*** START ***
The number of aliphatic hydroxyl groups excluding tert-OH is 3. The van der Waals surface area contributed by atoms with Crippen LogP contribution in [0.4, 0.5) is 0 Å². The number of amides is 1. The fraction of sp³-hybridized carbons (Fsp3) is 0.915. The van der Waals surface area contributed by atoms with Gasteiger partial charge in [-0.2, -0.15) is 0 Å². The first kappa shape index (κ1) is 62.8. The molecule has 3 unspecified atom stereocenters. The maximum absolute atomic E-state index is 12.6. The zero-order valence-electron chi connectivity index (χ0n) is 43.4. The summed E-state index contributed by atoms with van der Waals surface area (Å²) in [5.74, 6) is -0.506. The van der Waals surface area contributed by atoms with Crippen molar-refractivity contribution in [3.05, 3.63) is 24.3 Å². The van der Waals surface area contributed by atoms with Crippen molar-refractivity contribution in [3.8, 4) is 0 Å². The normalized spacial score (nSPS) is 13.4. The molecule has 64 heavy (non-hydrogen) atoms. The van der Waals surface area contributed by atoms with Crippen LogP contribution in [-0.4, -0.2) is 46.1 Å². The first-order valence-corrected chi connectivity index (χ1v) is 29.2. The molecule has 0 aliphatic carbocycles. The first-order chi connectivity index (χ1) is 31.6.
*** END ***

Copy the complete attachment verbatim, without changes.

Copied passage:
The number of aliphatic hydroxyl groups excluding tert-OH is 3. The van der Waals surface area contributed by atoms with Crippen LogP contribution in [0.4, 0.5) is 0 Å². The number of amides is 1. The fraction of sp³-hybridized carbons (Fsp3) is 0.915. The van der Waals surface area contributed by atoms with Gasteiger partial charge in [-0.2, -0.15) is 0 Å². The first kappa shape index (κ1) is 62.8. The molecule has 3 unspecified atom stereocenters. The maximum absolute atomic E-state index is 12.6. The zero-order valence-electron chi connectivity index (χ0n) is 43.4. The summed E-state index contributed by atoms with van der Waals surface area (Å²) in [5.74, 6) is -0.506. The van der Waals surface area contributed by atoms with Crippen molar-refractivity contribution in [3.05, 3.63) is 24.3 Å². The van der Waals surface area contributed by atoms with Crippen molar-refractivity contribution in [3.8, 4) is 0 Å². The normalized spacial score (nSPS) is 13.4. The molecule has 64 heavy (non-hydrogen) atoms. The van der Waals surface area contributed by atoms with Crippen LogP contribution in [-0.4, -0.2) is 46.1 Å². The first-order valence-corrected chi connectivity index (χ1v) is 29.2. The molecule has 0 aliphatic carbocycles. The first-order chi connectivity index (χ1) is 31.6.